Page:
Much of that evidence comes from animal experiments conducted over the last decade or so. In rodents, researchers have found that hyperactivity can increase the production and spread of amyloid-ß, the peptide that accumulates into plaques found in the brains of people with Alzheimer’s—and that amyloid-ß can in turn induce neuronal hyperactivity. These findings have led some scientists to speculate that there might be a self-amplifying loop, where a progressive hyperactivity and build-up of amyloid-ß drives pathological changes associated with the neurodegenerative disease.

Research in humans also supports the idea that hyperactivity could play a causal role in Alzheimer’s disease. In 2012, researchers at Johns Hopkins University treated individuals with MCI with the anti-epileptic drug levetiracetam and found that the therapy suppressed activity in the hippocampus and led to improved memory performance. The team is currently testing levetiracetam for MCI in clinical trials. “I think this is one of the most interesting results,” says de Haan. “It seems to show that by correcting hyperactivity we can actually find some improvements in patients that might point to a completely new type of therapy for [Alzheimer’s disease].”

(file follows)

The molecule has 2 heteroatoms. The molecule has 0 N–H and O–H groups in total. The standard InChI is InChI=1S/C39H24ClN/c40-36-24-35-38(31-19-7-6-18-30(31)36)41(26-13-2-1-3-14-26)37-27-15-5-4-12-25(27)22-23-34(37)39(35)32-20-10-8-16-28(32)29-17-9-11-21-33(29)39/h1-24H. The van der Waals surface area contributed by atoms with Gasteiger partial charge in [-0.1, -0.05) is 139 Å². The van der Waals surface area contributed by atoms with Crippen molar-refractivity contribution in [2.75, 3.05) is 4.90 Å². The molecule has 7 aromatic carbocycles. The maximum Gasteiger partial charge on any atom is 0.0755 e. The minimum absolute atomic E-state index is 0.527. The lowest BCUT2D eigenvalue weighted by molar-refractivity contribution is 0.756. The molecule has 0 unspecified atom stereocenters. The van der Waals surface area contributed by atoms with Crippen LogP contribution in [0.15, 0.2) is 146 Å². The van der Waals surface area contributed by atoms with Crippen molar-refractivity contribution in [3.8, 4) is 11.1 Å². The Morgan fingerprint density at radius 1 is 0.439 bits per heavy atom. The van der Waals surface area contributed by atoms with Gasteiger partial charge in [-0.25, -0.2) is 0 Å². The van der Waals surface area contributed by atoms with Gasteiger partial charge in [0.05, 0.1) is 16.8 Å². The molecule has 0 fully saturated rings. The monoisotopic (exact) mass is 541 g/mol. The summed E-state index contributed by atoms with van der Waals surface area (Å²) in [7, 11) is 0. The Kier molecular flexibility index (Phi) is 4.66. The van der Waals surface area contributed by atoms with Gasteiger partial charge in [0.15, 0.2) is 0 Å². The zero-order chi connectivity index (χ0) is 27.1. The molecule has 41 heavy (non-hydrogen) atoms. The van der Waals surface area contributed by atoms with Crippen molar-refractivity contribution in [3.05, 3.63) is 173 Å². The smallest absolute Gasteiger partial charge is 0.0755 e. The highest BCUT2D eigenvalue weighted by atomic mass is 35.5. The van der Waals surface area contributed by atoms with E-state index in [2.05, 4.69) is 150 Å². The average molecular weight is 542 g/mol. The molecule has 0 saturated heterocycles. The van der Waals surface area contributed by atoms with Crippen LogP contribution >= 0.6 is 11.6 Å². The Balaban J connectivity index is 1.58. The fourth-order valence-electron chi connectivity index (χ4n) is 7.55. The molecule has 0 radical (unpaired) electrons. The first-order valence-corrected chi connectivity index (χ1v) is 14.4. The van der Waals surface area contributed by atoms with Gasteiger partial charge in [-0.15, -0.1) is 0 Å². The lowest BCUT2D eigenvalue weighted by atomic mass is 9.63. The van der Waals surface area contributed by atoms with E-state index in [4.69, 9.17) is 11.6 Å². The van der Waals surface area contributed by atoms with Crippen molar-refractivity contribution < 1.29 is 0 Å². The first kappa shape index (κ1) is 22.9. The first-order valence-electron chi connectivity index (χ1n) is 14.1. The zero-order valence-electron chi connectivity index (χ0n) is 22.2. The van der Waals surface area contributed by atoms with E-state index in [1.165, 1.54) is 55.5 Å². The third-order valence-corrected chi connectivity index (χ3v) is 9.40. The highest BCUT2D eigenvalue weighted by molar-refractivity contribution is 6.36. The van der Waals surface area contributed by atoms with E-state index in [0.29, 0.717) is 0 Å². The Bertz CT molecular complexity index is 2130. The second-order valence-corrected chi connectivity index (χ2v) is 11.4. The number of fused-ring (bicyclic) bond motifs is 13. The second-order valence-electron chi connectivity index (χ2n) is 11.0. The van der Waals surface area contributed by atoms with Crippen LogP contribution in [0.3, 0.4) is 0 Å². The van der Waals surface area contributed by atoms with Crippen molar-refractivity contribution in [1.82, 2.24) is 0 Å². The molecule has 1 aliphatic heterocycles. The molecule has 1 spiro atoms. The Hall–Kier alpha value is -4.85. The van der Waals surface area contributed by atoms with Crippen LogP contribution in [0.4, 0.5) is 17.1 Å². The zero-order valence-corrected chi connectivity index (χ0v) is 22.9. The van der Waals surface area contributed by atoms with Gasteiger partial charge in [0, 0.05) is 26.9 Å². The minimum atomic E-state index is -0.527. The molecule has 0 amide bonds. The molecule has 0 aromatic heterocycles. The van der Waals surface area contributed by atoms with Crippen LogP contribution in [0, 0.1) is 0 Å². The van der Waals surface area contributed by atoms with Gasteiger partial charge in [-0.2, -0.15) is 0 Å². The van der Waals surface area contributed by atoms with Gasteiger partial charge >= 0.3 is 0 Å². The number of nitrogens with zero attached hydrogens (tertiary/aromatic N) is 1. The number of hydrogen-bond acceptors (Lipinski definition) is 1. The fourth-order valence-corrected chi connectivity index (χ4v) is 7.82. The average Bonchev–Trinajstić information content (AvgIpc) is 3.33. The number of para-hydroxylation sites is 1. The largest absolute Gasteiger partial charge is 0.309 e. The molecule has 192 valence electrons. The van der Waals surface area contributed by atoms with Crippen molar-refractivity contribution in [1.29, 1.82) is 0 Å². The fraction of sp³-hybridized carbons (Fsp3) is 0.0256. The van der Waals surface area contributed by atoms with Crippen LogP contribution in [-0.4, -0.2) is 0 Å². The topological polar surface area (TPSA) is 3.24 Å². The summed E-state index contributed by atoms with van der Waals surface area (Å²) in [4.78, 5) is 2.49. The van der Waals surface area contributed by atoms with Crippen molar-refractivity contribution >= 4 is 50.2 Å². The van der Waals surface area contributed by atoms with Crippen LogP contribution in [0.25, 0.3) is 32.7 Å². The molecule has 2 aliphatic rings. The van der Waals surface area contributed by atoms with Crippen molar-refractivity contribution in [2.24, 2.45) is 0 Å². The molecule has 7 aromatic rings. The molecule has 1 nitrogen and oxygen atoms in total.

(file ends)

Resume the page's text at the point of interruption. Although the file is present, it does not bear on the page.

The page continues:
For the current study, Singh’s team also trained a machine-learning algorithm to distinguish APOE4 carriers from non-carriers based on their MEG data and tested whether it would be able to predict cases of Alzheimer’s. They found that while the program was able to perform above chance, the effect was not significant. “In a way, that was kind of encouraging,” Singh says. “Because I don’t think anybody would predict that we could find a signature [for Alzheimer’s] in 20- and 30-year-olds.”

For now, Singh says, his team’s findings simply shed light on what might be going on in the brains of people with the APOE4 allele. There are still a number of unanswered questions—such as when the transition from hyper- to hypoconnectivity and activity happens, what changes occur in the largely understudied middle-aged cohort, and whether there are differences between APOE4 carriers who go on to develop Alzheimer’s and those who don’t. Ultimately, to understand how disruptions in neuronal activity lead to behavioral and cognitive deficits, scientists need to decipher what’s going on inside a healthy brain, Singh says. “[We] require a model of how the brain works—and those are still in their infancy.”

https://www.the-scientist.com/notebook/genetic-risk-for-alzheimers-disease-linked-to-highly-active-brains-66483?utm_campaign=TS_DAILY%20NEWSLETTER_2019&utm_source=hs_email&utm_medium=email&utm_content=78081371&_hsenc=p2ANqtz-98aZf5axxCqtPYITNqfIVWKM6xuk3ni-QSpgTS4gFXzeQcntecrOf6DFFXjrf5qcktWTUz2M3xnAEJlvXTaS7WDQEKNg&_hsmi=78081371

A technology that originated at the University of Minnesota is well on its way to commercialization thanks to an investment award from Alzheimer’s Drug Discovery Foundation (ADDF).

The investment of up to $500,000 was awarded through the ADDF’s Diagnostics Accelerator initiative. Toronto, Ontario-based RetiSpec licensed through the University of Minnesota’s Technology Commercialization program. The technology harnesses hyperspectral imaging and machine learning.